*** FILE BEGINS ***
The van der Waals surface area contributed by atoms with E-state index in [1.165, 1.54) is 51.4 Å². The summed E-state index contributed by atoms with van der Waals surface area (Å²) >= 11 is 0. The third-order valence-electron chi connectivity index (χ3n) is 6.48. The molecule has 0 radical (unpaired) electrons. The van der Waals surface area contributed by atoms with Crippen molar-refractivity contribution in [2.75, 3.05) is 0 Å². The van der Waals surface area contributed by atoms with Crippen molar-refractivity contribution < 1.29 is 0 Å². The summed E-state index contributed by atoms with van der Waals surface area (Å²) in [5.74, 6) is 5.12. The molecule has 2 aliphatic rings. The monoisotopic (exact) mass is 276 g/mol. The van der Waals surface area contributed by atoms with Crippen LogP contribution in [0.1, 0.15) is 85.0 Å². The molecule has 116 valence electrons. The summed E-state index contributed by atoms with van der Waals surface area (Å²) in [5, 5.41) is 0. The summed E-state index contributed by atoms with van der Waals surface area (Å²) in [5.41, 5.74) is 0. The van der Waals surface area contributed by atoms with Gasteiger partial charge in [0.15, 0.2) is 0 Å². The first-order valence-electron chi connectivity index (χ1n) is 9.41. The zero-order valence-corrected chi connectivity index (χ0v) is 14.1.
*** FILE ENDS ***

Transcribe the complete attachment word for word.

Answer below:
The van der Waals surface area contributed by atoms with E-state index in [1.165, 1.54) is 51.4 Å². The summed E-state index contributed by atoms with van der Waals surface area (Å²) >= 11 is 0. The third-order valence-electron chi connectivity index (χ3n) is 6.48. The molecule has 0 radical (unpaired) electrons. The van der Waals surface area contributed by atoms with Crippen molar-refractivity contribution in [2.75, 3.05) is 0 Å². The van der Waals surface area contributed by atoms with Crippen molar-refractivity contribution < 1.29 is 0 Å². The summed E-state index contributed by atoms with van der Waals surface area (Å²) in [5.74, 6) is 5.12. The molecule has 2 aliphatic rings. The monoisotopic (exact) mass is 276 g/mol. The van der Waals surface area contributed by atoms with Crippen LogP contribution in [0.1, 0.15) is 85.0 Å². The molecule has 116 valence electrons. The summed E-state index contributed by atoms with van der Waals surface area (Å²) in [5, 5.41) is 0. The summed E-state index contributed by atoms with van der Waals surface area (Å²) in [5.41, 5.74) is 0. The van der Waals surface area contributed by atoms with Gasteiger partial charge in [0.15, 0.2) is 0 Å². The first-order valence-electron chi connectivity index (χ1n) is 9.41. The zero-order valence-corrected chi connectivity index (χ0v) is 14.1.